Since 1902

We will help revive Mumias if state relinquishes stake, leaders say

The leaders have maintained they are in a better position to understand problems affecting Mumias. [File, Standard]

Political leaders and farmers from Kakamega are piling pressure on the national government to relinquish 20 per cent stake in Mumias Sugar Company.

Kakamega Governor Wycliffe Oparanya said his administration is ready to help revive the company if the management and the national government accept the offer.

The governor, MPs Ayub Savula (Lugari), Justus Murunga (Matungu) and Titus Khamala (Lurambi) argued that the State has no reason to cling on the shares yet agriculture is a devolved function.

They maintained that the county government is in a better position to understand problems ailing the company and seek solutions.

“We must have a say in the management of Mumias Sugar Company but that would be possible if the national government surrenders the shares it holds in the firm to us,” argued the governor.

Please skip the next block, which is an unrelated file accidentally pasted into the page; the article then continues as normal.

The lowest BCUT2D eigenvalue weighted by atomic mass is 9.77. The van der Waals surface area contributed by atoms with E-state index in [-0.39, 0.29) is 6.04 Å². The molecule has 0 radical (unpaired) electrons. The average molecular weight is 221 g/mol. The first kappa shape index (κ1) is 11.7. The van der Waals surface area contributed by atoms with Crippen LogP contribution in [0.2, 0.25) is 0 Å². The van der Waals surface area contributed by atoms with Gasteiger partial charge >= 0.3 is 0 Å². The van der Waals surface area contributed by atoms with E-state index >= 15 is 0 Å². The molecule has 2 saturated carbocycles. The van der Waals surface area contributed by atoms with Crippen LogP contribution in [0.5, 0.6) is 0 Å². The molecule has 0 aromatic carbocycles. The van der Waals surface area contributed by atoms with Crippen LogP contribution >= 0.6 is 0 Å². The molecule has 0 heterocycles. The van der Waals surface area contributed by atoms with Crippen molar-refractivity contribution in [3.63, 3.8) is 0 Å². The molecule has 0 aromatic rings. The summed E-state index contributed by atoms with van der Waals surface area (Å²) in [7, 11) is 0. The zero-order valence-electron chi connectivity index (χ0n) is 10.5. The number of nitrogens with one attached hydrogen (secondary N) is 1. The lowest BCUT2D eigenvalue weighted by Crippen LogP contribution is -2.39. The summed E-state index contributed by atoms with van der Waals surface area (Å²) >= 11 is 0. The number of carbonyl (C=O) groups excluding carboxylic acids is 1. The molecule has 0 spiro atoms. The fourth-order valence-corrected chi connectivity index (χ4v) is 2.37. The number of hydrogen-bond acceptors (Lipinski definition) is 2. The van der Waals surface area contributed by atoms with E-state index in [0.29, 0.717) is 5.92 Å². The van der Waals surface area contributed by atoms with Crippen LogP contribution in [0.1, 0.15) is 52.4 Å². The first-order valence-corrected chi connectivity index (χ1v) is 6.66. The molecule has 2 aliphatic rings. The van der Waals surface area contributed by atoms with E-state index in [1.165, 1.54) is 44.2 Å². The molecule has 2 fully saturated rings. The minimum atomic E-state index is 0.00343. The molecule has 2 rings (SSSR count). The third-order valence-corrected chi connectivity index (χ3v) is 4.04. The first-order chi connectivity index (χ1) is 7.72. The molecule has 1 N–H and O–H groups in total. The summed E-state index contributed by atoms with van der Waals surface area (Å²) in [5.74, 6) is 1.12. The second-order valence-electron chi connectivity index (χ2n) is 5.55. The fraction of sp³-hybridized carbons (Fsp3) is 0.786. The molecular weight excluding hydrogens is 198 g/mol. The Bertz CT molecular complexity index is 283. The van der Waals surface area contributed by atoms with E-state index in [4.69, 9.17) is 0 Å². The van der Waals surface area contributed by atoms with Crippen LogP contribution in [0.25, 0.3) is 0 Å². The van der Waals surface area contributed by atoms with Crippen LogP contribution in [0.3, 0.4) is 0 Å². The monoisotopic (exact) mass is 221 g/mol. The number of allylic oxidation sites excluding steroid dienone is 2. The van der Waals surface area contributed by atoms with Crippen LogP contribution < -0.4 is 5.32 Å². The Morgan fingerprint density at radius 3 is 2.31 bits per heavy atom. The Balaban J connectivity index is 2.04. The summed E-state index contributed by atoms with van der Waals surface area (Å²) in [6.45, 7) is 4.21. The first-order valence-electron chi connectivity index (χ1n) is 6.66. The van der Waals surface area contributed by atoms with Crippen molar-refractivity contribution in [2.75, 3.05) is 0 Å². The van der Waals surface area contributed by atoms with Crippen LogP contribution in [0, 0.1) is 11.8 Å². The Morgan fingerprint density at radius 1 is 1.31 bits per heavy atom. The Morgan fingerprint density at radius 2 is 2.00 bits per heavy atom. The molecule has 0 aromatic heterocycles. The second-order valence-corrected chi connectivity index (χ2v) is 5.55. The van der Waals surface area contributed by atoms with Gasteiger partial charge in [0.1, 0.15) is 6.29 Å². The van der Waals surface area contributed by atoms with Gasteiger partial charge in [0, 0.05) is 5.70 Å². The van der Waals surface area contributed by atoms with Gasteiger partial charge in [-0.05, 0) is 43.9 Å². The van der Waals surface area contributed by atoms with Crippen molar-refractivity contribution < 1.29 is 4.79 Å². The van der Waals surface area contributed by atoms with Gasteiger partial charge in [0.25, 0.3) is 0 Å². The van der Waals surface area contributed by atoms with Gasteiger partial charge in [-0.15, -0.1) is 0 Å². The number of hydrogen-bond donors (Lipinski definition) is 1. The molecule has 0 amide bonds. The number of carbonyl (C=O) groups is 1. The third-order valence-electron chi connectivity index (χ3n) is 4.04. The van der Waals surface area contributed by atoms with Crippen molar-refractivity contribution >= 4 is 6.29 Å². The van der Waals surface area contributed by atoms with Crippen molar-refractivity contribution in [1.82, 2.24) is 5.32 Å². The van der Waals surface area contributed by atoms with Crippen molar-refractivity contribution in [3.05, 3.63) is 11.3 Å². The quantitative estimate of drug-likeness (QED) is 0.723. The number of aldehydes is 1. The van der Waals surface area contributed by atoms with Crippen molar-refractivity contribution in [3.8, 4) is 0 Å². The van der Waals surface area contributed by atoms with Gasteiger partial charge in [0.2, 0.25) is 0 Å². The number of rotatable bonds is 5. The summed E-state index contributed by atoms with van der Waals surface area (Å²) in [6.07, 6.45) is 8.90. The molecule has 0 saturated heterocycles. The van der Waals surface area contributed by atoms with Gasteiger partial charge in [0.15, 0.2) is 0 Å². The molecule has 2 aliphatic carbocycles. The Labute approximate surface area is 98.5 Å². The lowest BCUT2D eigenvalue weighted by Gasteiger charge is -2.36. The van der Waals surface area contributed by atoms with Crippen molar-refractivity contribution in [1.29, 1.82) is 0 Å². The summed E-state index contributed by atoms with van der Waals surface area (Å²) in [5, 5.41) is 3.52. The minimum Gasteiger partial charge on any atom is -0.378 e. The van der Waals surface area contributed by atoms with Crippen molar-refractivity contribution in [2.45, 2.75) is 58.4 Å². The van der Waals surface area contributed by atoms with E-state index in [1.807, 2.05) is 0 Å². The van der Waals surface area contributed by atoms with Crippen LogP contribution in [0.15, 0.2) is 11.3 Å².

Mr Oparanya noted that private millers, Butali and West Kenya sugar factories, in Kakamega North were making profits due to proper management.

Speaking separately, Mr Savula wondered why the national government was reluctant to offload the shares to the county government.

“Mumias Sugar is in a sorry state, we must find solutions to the problems facing the firm including pushing the national government to relinquish the shares,” said the legislator.

Special kitty

He said farmers must be empowered to grow cane to address raw material shortage.

“It is important for farmers to continue growing sugarcane, however, we urge the county government to establish a special kitty where funds can be sourced to pay farmers for cane deliveries,” he said.

Mr Murunga urged farmers not to abandon the cash crop saying the miller requires a lot of cane to remain afloat.

“As farmers, we must endeavor to grow sugarcane as leaders continue addressing issues to do with payment,” he said.

Mumias Sugar managing director Nashon Aseka had earlier lamented that farmers were not willing to supply them with cane owing to arrears amounting to Sh600 million.